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Delivering a “Water Baby”: Water Birth Pros and ConsMore healthcare providers worldwide show support for what they deem is a gentler way to bring babies into the world.by Dr. Natasha Balbas .
As more parents look for alternative choices for labor and delivery, water birth - the process of giving birth in a pool or tub filled with warm water - is gaining popularity worldwide, with over 90 countries offering the service in hospitals or birthing clinics. The Philippines is no exception, with a facility in St. Luke’s Medical Center in Global City (GC) already up and functional.
Dr. Rebecca Singson, head of the Obstetrics/Gynecology Department at St. Luke’s GC and one of the first doctors to perform water birth in the Philippines, has herself witnessed an increased awareness- albeit only a slight increase- of water birth as an option. “There has definitely been an increase in interest in women wanting to do waterbirthing. I get referrals from my colleagues from their patients who want to do waterbirthing, as well as my own patients who express desire to do so.”
The water birth delivery of celebrity mom Maricel Laxa-Pangilinan’s youngest child last year has helped to bring awareness to the public, but apparently most people still opt to do conventional methods of birthing. Dr. Menefrida Reyes, an attending physician who was present for Maricel’s water birth, states,” People like to read or hear about someone, especially a celebrity, doing water birth (and other unconventional/novel ideas); but going through it themselves, especially if it concerns the birth of one’s child, is a different subject altogether.” She does observe, however, that the women who have expressed interest in other birthing options tend to be “educated, widely-read professionals or career women who start establishing their own family at about [the age of] 30 years.”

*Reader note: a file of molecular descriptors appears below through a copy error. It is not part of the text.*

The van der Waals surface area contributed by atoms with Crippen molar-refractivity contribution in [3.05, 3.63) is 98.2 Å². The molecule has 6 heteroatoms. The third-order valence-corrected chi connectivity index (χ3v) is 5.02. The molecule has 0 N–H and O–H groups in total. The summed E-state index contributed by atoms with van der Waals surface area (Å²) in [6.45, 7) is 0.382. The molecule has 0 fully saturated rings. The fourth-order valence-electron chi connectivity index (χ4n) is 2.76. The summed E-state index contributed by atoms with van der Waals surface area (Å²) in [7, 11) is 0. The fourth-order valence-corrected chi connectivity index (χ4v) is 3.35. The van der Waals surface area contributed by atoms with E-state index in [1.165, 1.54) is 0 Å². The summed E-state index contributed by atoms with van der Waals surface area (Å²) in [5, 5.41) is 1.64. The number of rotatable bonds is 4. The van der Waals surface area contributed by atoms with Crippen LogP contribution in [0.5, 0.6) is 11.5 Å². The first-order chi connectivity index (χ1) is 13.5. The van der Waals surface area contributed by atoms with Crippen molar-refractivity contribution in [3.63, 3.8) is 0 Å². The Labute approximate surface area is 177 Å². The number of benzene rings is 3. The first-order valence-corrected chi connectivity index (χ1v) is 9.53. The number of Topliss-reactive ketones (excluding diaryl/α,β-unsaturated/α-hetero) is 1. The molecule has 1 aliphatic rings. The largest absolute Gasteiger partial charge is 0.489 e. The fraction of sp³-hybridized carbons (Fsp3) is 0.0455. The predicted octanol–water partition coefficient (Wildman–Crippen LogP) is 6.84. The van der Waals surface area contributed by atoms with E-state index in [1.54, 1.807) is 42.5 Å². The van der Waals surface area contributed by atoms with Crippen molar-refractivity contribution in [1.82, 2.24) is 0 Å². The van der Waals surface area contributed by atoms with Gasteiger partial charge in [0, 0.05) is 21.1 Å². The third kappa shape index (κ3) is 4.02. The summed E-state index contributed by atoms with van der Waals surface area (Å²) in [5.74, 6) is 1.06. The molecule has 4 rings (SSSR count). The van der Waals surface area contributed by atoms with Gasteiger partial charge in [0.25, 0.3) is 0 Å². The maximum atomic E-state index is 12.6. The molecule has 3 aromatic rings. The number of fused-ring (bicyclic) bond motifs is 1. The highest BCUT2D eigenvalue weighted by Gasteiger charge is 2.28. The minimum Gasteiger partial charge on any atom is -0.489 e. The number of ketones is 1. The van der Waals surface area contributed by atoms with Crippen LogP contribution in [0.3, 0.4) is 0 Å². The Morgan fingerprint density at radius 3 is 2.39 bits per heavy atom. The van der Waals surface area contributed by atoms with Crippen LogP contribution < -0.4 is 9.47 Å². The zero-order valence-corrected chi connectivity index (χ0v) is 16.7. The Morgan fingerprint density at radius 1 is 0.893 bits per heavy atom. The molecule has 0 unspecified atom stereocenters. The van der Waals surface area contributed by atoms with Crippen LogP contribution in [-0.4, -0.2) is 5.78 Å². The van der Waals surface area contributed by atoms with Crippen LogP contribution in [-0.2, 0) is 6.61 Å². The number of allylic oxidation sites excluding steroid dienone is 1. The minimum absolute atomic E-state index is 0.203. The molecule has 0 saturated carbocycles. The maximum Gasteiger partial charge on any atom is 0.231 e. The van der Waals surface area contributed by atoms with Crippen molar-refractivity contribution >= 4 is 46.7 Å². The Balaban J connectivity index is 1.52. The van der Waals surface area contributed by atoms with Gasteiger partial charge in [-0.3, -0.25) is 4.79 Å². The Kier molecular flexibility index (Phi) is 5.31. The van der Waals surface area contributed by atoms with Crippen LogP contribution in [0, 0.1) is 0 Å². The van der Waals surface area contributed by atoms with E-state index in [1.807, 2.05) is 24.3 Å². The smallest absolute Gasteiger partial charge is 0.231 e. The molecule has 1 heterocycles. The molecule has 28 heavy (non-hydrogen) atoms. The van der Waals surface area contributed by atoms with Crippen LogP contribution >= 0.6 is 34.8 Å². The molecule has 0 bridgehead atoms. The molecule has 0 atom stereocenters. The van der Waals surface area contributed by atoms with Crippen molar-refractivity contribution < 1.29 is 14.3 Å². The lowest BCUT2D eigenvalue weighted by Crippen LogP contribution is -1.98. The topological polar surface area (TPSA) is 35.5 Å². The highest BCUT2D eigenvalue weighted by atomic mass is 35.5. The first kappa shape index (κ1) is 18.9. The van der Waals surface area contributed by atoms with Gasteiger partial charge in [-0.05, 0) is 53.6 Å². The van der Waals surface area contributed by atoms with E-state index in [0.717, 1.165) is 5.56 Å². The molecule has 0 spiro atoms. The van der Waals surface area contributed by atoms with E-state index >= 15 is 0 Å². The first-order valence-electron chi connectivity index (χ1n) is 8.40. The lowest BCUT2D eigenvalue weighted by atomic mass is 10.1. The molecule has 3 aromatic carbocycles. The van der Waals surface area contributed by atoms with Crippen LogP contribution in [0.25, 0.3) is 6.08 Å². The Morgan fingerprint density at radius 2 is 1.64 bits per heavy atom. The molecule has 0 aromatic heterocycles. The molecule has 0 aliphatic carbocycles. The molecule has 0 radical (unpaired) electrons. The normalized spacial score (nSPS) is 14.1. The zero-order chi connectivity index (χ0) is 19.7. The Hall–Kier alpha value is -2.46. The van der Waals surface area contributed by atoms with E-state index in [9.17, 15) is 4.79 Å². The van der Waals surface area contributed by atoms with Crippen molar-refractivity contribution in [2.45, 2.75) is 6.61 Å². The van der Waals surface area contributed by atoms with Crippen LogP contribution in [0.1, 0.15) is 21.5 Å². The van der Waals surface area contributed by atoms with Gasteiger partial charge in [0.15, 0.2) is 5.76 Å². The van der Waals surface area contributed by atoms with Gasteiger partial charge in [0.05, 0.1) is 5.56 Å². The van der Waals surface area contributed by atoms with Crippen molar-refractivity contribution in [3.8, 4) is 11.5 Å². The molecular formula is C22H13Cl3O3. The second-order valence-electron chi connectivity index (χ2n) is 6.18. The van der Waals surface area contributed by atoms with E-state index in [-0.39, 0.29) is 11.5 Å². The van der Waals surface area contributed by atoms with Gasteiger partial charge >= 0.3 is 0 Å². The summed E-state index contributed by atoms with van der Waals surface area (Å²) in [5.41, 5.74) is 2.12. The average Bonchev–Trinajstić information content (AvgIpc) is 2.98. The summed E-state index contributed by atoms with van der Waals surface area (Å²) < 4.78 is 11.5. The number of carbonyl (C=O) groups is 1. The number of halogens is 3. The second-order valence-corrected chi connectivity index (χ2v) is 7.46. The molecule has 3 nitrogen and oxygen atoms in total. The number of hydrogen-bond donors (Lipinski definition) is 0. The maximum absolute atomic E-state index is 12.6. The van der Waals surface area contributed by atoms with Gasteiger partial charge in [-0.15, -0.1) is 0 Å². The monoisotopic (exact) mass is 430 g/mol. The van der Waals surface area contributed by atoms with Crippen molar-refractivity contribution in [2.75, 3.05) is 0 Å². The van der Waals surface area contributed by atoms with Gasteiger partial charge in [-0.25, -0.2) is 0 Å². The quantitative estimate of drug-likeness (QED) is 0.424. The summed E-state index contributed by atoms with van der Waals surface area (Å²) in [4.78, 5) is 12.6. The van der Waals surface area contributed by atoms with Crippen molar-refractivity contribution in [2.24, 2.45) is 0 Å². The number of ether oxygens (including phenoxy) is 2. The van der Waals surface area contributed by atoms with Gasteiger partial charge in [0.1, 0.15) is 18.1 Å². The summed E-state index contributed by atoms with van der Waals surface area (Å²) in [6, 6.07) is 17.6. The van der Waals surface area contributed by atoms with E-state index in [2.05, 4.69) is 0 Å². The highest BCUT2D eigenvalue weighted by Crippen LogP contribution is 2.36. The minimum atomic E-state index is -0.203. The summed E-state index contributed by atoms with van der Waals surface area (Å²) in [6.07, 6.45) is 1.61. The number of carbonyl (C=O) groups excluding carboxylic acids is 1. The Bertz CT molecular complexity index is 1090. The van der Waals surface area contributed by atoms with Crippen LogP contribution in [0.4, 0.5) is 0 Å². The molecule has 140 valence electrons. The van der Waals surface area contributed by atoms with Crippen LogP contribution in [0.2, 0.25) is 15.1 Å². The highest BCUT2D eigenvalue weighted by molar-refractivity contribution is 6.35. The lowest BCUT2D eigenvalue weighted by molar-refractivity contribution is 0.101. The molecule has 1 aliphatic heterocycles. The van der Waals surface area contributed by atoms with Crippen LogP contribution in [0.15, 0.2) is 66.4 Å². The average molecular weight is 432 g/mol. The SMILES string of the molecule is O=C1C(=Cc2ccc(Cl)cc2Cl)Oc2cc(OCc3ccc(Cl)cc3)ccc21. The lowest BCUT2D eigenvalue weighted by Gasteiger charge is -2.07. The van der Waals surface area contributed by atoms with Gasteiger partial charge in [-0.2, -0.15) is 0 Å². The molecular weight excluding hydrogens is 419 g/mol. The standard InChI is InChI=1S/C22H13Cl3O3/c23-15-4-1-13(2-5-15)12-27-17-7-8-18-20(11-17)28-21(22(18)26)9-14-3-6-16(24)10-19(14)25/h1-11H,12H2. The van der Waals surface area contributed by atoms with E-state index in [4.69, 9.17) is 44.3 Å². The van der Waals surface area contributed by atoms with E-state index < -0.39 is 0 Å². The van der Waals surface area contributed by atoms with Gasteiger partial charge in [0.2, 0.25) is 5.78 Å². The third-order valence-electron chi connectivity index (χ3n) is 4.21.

The Premise of Water Birth
Some women choose to have only their labor in water, while others opt to do both labor and delivery in water. A midwife, doula, or other birthing expert stays by the mom’s side, ensuring comfort and safety of her and baby. The water temperature is also closely monitored to make sure it stays within 95 – 100 degrees Farenheit (35- 37 degrees Celsius), about the same temperature as the amniotic fluid that the baby has been living in for the past 9 months. Proponents of water birth contend that the process of birthing from one aquatic environment to another creates a more relaxing experience for the baby. Mothers and midwives alike report that water babies tend to cry less and are calmer after delivery compared to babies born on land.
Initial research thus far has shown no differences in perinatal mortality between water birth and conventional birthing methods. The authors of a 1999 study published in the British Medical Journal stated a 95% confidence in the safety of water births, with water aspiration being a “possible risk” for water births. However, babies have built-in mechanisms that prevent them from aspirating air or water too early, keeping them from inhaling water during a water birth. Keep in mind, however, that every situation is different, and if factors such as poor nutrition or previous illness compromise the baby, such automatic physiological responses may not work properly.ADVERTISEMENT - CONTINUE READING BELOW1 of 3 NEXT